Quote of the Week

This week’s quote is from an independently published memoir by and about Robert Austin Brady, acting coach and former member of the American Mime Theater. He was briefly employed as assistant and driver to Stanley Kubrick, just before Kubrick started shooting 2001: A Space Odyssey (1968). Apparently while driving Kubrick around, Brady got a chance to chat with him quite a bit about his films. While discussing Paths of Glory (1957), this choice interchange occurred. It is a remarkable, and let’s face it, rather disappointing read, for Kubrick throws major shade at Timothy, and also at Karl Malden.

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BOB: Absolutely. I think that was Kirk Douglas‘s best performance, and George Macready, who can also play heavy-handed, was terrific. And Timothy Carey, in several scenes, was riveting–unforgettable. You cast him earlier, in “The Killing“.

SK: Never again. He was wild–almost dangerous to have around. He was almost impossible to direct. He never matched his movements to his lines. He accidentally hit Ralph Meeker so hard in the face that we had to stop shooting for the day. He was brilliant, but impossible. As a matter of fact, my next film was going to be “One Eyed Jacks” with Marlon Brando as star/producer. I brought in Calder Willingham to adapt the script. Calder and I adapted “Paths of Glory“. I worked on the script for two months but then I decided to drop the project. My main reason was that Brando fired Calder, and my enthusiasm faded. The other factor was casting. Marlon had promised Karl Malden and Timothy Carey, the co-starring parts. I knew Karl Malden was not a worthy adversary for Marlon. He lacks charm and empathy. I don’t think he’s a good actor. I wanted Paul Newman for the part, or somebody like that, somebody the audience could feel some sympathy for and I certainly didn’t want to work with Timothy Carey again. So, Brando wound up directing.

One-Eyed Jacks

Quote of the Week

The greatness of Timothy Carey, and indeed his essence, is the man as a symbol. It is not so much what he has done for others, but what others have done and will do because of his example. This is the true measure of the man. What has come out of his artistic work, his life and examples, is the kind of inspiration that can animate a generation.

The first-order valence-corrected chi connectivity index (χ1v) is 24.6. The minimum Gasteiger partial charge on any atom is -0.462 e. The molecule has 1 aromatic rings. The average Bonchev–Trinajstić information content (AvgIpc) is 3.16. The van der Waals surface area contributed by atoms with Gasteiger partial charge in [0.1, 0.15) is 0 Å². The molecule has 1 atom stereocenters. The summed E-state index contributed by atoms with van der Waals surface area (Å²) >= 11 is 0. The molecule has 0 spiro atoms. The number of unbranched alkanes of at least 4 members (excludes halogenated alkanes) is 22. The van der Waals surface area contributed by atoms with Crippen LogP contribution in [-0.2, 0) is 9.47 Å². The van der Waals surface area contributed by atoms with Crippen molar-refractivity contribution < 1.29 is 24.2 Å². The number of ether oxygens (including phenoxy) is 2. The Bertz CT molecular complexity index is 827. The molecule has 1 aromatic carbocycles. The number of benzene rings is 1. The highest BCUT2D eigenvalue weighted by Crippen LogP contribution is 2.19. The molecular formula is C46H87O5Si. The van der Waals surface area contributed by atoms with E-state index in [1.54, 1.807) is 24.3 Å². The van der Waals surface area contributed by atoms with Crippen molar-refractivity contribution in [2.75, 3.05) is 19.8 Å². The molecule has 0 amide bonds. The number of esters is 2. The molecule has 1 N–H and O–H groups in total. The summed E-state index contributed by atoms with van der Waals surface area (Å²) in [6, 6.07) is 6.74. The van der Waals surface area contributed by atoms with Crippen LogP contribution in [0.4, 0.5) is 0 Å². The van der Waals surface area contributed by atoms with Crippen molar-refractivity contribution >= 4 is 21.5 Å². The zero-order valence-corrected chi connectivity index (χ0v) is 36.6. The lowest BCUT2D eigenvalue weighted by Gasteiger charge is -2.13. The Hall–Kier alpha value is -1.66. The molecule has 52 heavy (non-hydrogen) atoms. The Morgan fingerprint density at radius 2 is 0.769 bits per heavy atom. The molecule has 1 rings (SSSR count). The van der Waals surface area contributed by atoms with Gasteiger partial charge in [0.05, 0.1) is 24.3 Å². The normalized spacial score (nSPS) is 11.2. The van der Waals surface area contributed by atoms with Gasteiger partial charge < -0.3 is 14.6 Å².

The World’s Greatest Sinner alone supplies a completed vision and a working demonstration of unwavering artistic courage and reverence for life. It represents enduring proof that honest cinematic self-expression is a rare event that needs to be celebrated.

Romeo Carey, “Making Sinner, A Work-In-Progress,” from Dead Flowers (Vox Populi/Participant Press, 2011)

Shot from SINNER as seen in The Devil's Gas by Romeo CareyA shot from The World’s Greatest Sinner (1962) as seen in Romeo Carey’s short film The Devil’s Gas (1990), Timothy’s final film appearance

Quote of the Week

Tim Carey’s total face time in film noir probably doesn’t add up to an hour, if that. But oh, what a face! That uber-creepy countenance and mad-genius acting methodology make almost all of his performances unforgettable. It certainly seems that Carey commanded far more camera time than he actually did.

Grossly underutilized by Hollywood primarily due to the erratic off-screen behavior that made his off-kilter characters so powerful and edgy on screen, Timothy Agoglia Carey was more than just one of a kind. He was a brother from another planet, somehow uniquely appealing and captivating – even lovable, his ever-expanding number of cult followers might submit – in spite (or because) of the grotesque, unbalanced, and downright bizarre characters he played.

– Carl Steward, “Timothy Carey: Noir’s Wildest Card,” Noir City Annual #2: The Best of the 2009 Noir City Sentinel (Film Noir Foundation, 2010)

Finger ManFinger Man (1955)

Video of the Week: “The Outfit” revisited